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Oracle Adding SOA to Developer Tools

Oracle has put the finishing touches on its latest development environment for Java and Web services, adding a new layer geared for grid and service-oriented architectures (SOAs) to make application creation easier, internetnews.com has learned.

On Wednesday, Oracle plans to unveil its refreshed JDeveloper 10g development package to let developers use current SOA methodologies, which are distributed computing models, to more efficiently piece together applications from a set of shared business services.

JDeveloper employs what the Redwood Shores, Calif. company is calling the Oracle Application Development Framework (ADF) to simplify the writing of J2EE applications and Web services.

The idea is that developers of various skill levels may create more flexible applications that adapt on the fly according to changes in business requirements.

Integrating systems after an acquisition, customizing hosted applications for a new client, or sharing data across several strategic partners are examples of how this distributed computing model may help developers complete tasks for their companies.

Conceived but discarded for other models in the late '80s, SOAs are rapidly sliding into the mainstream as a distributed computing model that underpins Web services , which allow applications to talk to one another to complete transactions via the Web, such as purchase orders.

Several Oracle competitors, including Microsoft, BEA Systems and IBM have announced their work with SOAs. Microsoft is crafting its SOA-based model as part of its work on project "Indigo," while BEA is working on a "portal rationalization" strategy to reduce so-called "Web sprawl."

IBM meanwhile is steering SOAs and shared services strategies to its IBM Global Services (IGS) division.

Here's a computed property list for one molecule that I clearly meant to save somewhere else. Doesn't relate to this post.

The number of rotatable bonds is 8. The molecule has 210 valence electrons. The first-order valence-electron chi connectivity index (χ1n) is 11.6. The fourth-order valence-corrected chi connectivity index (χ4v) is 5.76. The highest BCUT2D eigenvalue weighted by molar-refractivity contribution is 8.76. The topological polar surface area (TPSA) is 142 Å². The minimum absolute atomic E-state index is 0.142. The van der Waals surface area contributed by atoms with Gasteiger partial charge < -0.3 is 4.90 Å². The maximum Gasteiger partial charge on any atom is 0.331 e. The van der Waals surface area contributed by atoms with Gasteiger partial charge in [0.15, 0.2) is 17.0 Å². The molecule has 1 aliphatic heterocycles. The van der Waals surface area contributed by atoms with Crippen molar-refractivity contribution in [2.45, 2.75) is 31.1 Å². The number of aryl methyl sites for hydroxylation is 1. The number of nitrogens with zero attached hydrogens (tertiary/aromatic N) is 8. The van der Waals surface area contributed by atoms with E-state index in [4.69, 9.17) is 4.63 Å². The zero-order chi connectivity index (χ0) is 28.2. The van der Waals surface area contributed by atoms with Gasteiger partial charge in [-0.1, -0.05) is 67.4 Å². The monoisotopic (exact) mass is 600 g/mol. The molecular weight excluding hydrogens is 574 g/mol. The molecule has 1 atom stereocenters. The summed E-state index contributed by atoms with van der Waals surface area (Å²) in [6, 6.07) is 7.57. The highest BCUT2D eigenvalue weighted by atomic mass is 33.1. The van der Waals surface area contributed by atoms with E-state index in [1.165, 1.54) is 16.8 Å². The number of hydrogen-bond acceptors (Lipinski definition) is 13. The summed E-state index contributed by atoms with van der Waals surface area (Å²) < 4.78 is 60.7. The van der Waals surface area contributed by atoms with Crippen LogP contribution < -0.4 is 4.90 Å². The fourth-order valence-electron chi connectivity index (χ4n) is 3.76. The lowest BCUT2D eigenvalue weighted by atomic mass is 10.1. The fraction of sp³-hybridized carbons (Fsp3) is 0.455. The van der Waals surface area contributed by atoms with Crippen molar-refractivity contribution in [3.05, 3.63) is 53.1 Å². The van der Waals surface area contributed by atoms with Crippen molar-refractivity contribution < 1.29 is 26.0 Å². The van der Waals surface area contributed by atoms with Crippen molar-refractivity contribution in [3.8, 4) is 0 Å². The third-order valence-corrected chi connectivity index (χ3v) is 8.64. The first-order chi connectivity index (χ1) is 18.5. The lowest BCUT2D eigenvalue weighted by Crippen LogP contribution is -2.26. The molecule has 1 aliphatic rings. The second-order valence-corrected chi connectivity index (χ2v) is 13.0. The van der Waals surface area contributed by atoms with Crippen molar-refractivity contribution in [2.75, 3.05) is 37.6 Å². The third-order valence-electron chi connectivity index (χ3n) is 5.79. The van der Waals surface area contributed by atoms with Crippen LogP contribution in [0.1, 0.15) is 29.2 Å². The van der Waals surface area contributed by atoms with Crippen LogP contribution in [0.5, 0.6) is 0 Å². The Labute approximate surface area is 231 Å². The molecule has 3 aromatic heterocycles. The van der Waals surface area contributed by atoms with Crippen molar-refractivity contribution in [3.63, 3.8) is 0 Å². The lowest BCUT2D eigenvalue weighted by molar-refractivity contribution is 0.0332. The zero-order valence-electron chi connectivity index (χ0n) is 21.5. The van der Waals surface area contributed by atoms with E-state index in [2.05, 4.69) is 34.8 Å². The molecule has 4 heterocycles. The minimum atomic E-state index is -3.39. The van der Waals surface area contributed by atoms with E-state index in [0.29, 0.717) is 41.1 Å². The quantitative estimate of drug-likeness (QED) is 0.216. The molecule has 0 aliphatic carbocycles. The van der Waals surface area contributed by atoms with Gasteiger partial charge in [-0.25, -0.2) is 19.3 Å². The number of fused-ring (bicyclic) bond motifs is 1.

Analysts have said the progression to the more general SOA architecture from Web services hype is a natural occurrence in an evolving software market where vendors such as BEA, IBM, Oracle and others are attempting to meet customer demand for real-time business processes. Experts also say this is a multi-billion-dollar industry.

In one endorsement of JDeveloper 10g, Les Morton, project team leader at Associated Wholesalers, said his team has been using JDeveloper to develop our Enterprise Java Beans-based business services, and is now using Oracle ADF to develop the Web interface for the system.

"Oracle JDeveloper simplifies the development of our J2EE application with its visual approach to development and its productive and open framework," Morton said in a statement. "This tool helps us accelerate our development cycle, providing a higher ROI for IT projects at our company."

Oracle JDeveloper 10g is now available for to be tested free from the Oracle developer community site, and can be purchased for $995 per named user.

In related Oracle news, the company said it now counts more than 20,000 application server customers based on the strength of its December 2003 launch of Oracle Application Server 10g, which makes it possible for companies to manage applications in J2EE and grid computing systems. New customers include BMC Software, British Telecom and Motorola.